Aug 27

(Source: sandandglass, via gameboyassassin)

thefrogman:

Scampipisca by Richard Sutton [flickr]
[h/t: misterwooff]
Aug 27

thefrogman:

Scampipisca by Richard Sutton [flickr]

[h/t: misterwooff]

Aug 27

neilsanders:

Over the past week I’ve been answering lots of messages about how to start out in learning animation. There’s a million easily accessible ways to start animating, but one of my favourite exercises is the 9 frame animated morph. Here’s a couple of examples freshly completed by my wonderful illustration students as a one lesson introduction to animation.

To start with everyone drew a simple image, then we arranged them in the best order to get silly transitions. I then photocopied each persons drawings so that everyone had their image and the image theirs was to morph into. We then traced off a breakdown pose and inbetweens which cushion to the first and last drawings to give them a nice ease in and out (see the above chart). We also used pegboards which I made myself to match the size of a standard 80mm hole punch to ensure that all of the drawings would line up with each other (it’s an illustration course and we only do a tiny amount of animation so there’s no justification for $700 hole punches).

Do any of you want one of these pegboards? I made a couple of hundred a few years ago but now I’m down to just enough for my classes, if there’s enough interest I could make another batch and sell them for a couple of bucks plus postage?

(via gameboyassassin)

rubyetc:

this wasn’t a request but on the theme of love and instinct..
Aug 25

rubyetc:

this wasn’t a request but on the theme of love and instinct..

labellefilleart:

The Hammock, James Tissot 
Aug 25

labellefilleart:

The Hammock, James Tissot 

(via casabet64)

Aug 25

darksilenceinsuburbia:

Katharina Roters

From Hungarian Cubes

In Hungarian Cubes, Roters documents those countryside row houses during Kádár’s reign, after residents started freewheeling with colors and shapes to make it so no two houses looked like. Roters noticed the painted “Magyar Kocka”, or Hungarian Cube, houses in 2003 after moving from Germany to a small Hungarian town. Some of the homes have trompe l’oeil paintings around the window, like facsimiles of shutters or trimming. Others look like abstracted images of sun rays, or harvested crops.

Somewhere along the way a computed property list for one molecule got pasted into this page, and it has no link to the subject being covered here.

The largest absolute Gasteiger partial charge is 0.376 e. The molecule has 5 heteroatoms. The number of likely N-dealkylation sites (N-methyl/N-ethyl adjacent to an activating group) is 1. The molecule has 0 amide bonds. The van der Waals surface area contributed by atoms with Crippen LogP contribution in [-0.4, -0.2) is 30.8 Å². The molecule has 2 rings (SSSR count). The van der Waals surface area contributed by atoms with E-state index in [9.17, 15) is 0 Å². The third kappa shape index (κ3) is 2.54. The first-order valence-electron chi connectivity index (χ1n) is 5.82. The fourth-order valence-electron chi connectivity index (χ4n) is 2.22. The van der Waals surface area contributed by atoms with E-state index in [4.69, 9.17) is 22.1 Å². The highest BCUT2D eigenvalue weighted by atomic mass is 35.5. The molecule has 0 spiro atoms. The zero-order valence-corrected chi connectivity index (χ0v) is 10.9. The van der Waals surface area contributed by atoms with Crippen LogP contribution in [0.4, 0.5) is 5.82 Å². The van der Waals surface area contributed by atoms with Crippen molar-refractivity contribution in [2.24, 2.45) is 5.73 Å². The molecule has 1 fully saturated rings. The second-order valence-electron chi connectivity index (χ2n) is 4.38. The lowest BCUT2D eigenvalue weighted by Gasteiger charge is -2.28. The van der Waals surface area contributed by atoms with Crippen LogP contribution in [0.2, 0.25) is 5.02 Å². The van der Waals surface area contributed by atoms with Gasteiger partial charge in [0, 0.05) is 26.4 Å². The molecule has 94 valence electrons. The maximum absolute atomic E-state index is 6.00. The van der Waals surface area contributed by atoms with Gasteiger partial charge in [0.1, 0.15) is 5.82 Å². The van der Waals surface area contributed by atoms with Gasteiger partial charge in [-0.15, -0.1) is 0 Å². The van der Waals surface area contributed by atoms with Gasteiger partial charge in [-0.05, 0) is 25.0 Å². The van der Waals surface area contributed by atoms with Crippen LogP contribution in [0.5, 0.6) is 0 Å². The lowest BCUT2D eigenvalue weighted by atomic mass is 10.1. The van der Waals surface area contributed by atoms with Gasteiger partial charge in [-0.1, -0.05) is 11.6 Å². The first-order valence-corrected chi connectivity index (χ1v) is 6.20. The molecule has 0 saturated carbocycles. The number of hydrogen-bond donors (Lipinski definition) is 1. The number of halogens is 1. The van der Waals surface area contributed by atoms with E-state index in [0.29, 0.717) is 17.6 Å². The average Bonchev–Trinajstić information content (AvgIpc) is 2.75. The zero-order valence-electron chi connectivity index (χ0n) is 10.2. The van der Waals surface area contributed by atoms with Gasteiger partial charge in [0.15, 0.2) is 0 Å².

“Today you can buy a car you like, you can do everything you like. In this uniform world where people were not allowed to have some individuality, you had to wait for the same car as your neighbor,” Roters says. “The facade is what I can show to the outside to the world. This was a free space at this time where the people can show and express their individuality.”

Roters has spent years photographing the Magyar Kocka houses. She’s met some of the original owners, but also is watching as the Cube houses undergo renovations and new paint jobs. “The intellectual elite in Hungary they hate the kind of housing and the period and the ornamental decoration,” Roters says. InHungarian Cubes, she writes: “In the eyes of the rural population, these houses are simply no longer up-to-date and are therefore…these witnesses to a way of life are slowly but surely disappearing.” The houses are a relic of some rare individualism during a time of homogeneous, community-centric thinking. (by Margaret Rhodes)

Hungarian Cubes is available here, through Park Books.

Aug 25

(Source: bluecohosh, via ladyinarocknrollhell)


Chibiusa | BD134 [pixiv] 
Aug 25

Chibiusa | BD134 [pixiv] 

(Source: ugly-sobbing, via ladyinarocknrollhell)

Aug 25

(Source: just-other-wallflower, via ladyinarocknrollhell)

Aug 25

(Source: charleshuettner)